Last month, Glendale and Burbank officials worked quickly to protect their redevelopment agencies as debate reached a peak over Gov. Jerry Brown’s proposal to eliminate the 400 or so agencies statewide and reallocate the $5 billion they receive.
Brown’s plan failed to receive the necessary legislative support in its first go-round, just as his overall budget proposal fell short. Since then, redevelopment officials have waited in near silence to find out whether the governor is still seeking to close the agencies by July 1, or if negotiations for a compromise will pick up again.
“I’m not sure anything is going on, to tell you the truth,” John Shirey, executive director of the California Redevelopment Assn., said. “They tell us there are some talks going on between the governor and Senate Republicans, but we’re not getting reports of anything coming out of those talks.”
Brown is traveling the state pitching the top item on his agenda — extending current sales, vehicle and property tax levels — in an effort to pressure a handful of reluctant lawmakers to support a tax extension ballot measure.
“In the midst of that, nobody has brought up redevelopment in the last few days,” Shirey said. “But I don’t believe for a moment it’s gone away. The governor hasn’t changed his position that he wants to obliterate us.”
Lawmakers sought a compromise last month in which the agencies would route up to $1 billion to public schools this year, and give up a total of $2.7 billion over the next 10 years. But the governor’s office is seeking at least $1.7 billion this year.
Evan Westrup, a spokesman for the governor’s office, said Brown “remains committed” to cutting the agencies and that the compromise proposal is “woefully inadequate.”
“The governor continues to believe that given our fiscal crisis, we need to take a hard look at how scarce taxpayer dollars are being spent,” Westrup said. “Continuing to send billions of taxpayer dollars to subsidize private developers when core public services are being cut is problematic.”
Earlier this year, Glendale officials reacted furiously to the possibility that the Glendale Redevelopment Agency would be “vaporized,” as Mayor Ara Najarian put it. It launched a new $50-million bond measure, repaid $32 million the agency had borrowed from the city and rushed to approve a series of long-planned redevelopment projects.
Philip Lanzafame, the city’s chief assistant director for community development, said the flurry of activity is over.
“There was a lot of urgency,” Lanzafame said. “We’re looking to maintain local control and local revenue that was intended for Glendale.”
Burbank took a few defensive measures in the face of the governor’s plan, repaying $13 million of a loan from the city to the agency and transferring agency-owned real estate into the city’s hands.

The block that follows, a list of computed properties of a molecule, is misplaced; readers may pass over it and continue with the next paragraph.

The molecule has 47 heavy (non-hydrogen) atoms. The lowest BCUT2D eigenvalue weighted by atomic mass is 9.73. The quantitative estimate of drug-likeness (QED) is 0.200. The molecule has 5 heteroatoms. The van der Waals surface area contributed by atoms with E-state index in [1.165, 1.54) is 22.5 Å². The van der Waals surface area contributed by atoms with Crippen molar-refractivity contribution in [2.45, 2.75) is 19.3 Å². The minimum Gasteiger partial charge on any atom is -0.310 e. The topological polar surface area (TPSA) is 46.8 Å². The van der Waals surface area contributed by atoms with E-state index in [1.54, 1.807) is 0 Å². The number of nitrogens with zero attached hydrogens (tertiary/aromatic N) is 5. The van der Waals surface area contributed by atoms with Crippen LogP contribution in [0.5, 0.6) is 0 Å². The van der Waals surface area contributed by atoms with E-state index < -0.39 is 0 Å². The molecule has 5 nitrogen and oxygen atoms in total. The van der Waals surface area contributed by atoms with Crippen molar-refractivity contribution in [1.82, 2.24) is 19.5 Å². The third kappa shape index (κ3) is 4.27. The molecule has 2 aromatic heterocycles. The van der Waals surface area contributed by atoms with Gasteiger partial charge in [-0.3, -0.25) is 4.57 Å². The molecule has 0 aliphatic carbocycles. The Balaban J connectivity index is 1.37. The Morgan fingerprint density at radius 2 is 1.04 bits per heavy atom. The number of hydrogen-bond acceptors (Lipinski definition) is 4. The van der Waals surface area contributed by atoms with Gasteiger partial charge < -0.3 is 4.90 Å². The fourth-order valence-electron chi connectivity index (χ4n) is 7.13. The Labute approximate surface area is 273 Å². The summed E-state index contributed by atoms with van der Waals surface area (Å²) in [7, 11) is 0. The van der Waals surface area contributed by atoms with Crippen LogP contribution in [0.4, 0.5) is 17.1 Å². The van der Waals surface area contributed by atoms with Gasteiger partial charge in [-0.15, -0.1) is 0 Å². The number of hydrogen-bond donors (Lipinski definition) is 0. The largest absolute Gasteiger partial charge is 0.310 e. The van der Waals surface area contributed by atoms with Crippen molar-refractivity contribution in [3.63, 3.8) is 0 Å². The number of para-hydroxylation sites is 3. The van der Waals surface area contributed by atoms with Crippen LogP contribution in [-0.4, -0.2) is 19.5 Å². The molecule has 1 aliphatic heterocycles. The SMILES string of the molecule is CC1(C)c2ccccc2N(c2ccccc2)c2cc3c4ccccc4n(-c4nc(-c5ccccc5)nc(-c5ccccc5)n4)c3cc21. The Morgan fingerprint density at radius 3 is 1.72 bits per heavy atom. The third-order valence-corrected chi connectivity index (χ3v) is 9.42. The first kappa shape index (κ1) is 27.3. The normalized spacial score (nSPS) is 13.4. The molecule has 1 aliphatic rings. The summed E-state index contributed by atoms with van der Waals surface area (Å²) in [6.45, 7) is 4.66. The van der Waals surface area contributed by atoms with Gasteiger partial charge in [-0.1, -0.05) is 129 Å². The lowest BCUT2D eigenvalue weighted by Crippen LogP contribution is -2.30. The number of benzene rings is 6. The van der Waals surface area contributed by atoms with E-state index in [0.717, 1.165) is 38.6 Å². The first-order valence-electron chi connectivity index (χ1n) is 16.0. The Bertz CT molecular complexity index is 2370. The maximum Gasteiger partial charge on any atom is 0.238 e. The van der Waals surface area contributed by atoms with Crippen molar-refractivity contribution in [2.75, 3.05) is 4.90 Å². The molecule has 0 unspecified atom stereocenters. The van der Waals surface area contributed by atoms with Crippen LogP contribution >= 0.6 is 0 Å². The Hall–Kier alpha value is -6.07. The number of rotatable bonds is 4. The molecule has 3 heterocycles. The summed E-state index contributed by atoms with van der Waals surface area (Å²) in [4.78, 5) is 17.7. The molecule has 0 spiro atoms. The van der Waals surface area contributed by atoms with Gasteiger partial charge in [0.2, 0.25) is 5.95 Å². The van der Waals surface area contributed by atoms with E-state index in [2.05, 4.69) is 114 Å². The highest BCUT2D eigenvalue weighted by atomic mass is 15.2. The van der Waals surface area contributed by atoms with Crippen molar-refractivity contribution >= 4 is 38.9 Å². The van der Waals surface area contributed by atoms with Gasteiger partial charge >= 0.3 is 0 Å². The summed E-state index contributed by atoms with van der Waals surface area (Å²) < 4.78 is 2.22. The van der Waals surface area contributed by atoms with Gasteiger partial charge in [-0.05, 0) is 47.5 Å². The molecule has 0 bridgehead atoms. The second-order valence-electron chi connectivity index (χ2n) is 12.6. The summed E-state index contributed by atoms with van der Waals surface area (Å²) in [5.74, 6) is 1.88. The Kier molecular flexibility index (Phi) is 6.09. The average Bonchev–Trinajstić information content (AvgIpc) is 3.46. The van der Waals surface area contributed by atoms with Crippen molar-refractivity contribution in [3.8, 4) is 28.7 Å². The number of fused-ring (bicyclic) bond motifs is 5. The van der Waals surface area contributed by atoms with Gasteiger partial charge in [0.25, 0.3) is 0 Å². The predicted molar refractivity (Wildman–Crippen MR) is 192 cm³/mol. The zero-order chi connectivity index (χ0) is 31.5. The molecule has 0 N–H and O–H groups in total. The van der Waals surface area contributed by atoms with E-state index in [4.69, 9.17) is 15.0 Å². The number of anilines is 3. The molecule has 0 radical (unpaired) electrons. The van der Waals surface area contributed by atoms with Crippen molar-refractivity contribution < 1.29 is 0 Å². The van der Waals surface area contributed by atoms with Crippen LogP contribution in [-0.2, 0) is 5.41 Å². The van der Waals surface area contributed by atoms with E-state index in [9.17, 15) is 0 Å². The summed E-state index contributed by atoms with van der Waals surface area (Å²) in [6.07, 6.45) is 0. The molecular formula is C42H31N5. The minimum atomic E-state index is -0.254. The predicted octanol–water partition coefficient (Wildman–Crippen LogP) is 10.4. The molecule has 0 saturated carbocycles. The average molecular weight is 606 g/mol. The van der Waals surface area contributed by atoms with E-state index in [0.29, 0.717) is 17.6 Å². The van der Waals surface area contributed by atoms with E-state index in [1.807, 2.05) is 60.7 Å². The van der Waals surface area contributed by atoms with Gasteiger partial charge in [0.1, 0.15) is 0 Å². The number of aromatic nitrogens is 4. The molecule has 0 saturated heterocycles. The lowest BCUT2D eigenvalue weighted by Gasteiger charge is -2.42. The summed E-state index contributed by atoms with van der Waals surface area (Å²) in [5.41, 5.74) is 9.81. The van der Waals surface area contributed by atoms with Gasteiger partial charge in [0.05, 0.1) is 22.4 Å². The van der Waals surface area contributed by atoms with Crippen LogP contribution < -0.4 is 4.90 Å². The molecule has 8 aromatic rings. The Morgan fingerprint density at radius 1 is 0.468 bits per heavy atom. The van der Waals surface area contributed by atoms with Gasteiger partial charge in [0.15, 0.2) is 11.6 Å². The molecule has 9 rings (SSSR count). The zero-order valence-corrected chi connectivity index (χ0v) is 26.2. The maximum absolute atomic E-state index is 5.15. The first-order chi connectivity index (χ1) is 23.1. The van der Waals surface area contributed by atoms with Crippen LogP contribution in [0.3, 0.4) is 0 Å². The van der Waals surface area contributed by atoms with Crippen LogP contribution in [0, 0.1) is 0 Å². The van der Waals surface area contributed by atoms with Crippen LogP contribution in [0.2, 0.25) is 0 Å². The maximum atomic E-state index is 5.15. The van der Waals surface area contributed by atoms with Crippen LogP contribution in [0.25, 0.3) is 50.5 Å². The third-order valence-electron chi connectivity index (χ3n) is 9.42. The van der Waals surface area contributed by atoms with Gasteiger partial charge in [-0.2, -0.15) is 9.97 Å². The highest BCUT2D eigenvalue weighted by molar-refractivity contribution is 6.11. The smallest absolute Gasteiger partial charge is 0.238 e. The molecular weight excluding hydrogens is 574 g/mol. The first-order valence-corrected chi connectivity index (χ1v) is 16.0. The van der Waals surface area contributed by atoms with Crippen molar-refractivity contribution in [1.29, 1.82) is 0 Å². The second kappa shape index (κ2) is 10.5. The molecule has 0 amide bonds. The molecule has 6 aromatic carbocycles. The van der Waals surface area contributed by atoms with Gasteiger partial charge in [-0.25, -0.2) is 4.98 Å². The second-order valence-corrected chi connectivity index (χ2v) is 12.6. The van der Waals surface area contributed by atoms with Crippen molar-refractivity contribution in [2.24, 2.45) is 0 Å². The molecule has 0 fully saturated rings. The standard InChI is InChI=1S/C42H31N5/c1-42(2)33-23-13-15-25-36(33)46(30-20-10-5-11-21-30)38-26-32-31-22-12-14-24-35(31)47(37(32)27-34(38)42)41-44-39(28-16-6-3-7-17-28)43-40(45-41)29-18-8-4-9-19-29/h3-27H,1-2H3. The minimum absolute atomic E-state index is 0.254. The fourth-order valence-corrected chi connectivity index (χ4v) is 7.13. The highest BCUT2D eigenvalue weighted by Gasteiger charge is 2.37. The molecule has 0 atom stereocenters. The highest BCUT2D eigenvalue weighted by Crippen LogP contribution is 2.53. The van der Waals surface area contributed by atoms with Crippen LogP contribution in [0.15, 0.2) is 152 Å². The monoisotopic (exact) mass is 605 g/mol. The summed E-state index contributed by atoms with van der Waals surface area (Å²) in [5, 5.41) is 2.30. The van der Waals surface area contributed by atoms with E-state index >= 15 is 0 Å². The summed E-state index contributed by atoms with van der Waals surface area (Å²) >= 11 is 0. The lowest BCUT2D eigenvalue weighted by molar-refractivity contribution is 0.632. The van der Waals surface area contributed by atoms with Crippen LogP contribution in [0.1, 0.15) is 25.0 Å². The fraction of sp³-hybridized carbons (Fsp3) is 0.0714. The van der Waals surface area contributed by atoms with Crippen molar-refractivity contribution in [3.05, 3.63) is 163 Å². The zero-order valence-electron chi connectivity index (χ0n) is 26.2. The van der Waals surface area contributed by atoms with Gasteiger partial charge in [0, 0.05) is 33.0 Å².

Ruth Davidson-Guerra, Burbank’s assistant director of community development, said now it is time to wait and see what happens.
“We realize at any given moment, this whole issue could flare up again,” she said. “We’re trying to remain optimistic that some negotiated deal will occur.”
Westrup suggested the next major push may come shortly before the May 14 deadline for the governor to offer a revised budget plan to lawmakers.
The California Citizens Redistricting Commission is coming to Southern California later this month, and the public meetings it has scheduled from April 27 to April 30 may be crowded.
The commission’s goal is to ignore partisan politics and draw sensible district lines for Congress, the state Senate and the state Assembly. But the process has drawn huge interest from the political parties.
For example, as the commission sought in the last few months to hire redistricting consultants, party leaders have bashed those experts whom they believe have strong partisan ties.
Eric Bauman, the chairman of the Los Angeles County Democratic Party, said he understands that partisan politics has no role in the redistricting process. But he is still encouraging Democrats to go to the forums.
“I want all my activists and leaders to go to the meetings and talk about their communities,” Bauman said.
Residents must make sure that the 14 members of the commission understand the people they are about to draw lines around, he added.
For example, he said, “You want to make sure the commission is aware that there is a heavy Armenian-American population in Glendale.
“Forget politics,” Bauman said. “It affects all of us where we live.”
The commission will meet in Long Beach on April 27, Los Angeles on April 28, San Gabriel on April 29. A San Fernando Valley site has yet to be determined for April 30.
For more information, visit www.wedrawthelines.ca.gov.
Glendale artist Richard Heimbold will represent California’s 21st Senate District in the Senate’s Biannual California Contemporary Art Collection.
State Sen. Carol Liu (D-La Cañada Flintridge) chose Heimbold’s painting of the Alex Theatre to hang at the Capitol in Sacramento for the next two years.
A longtime Glendale artist and president of the Glendale Art Assn., Heimbold has done a series of oil paintings capturing landmarks around Los Angeles.
“This particular piece depicting the Alex Theatre in Glendale celebrates our commitment to historic preservation, the arts, and lively venues where community members gather,” Liu said in a statement.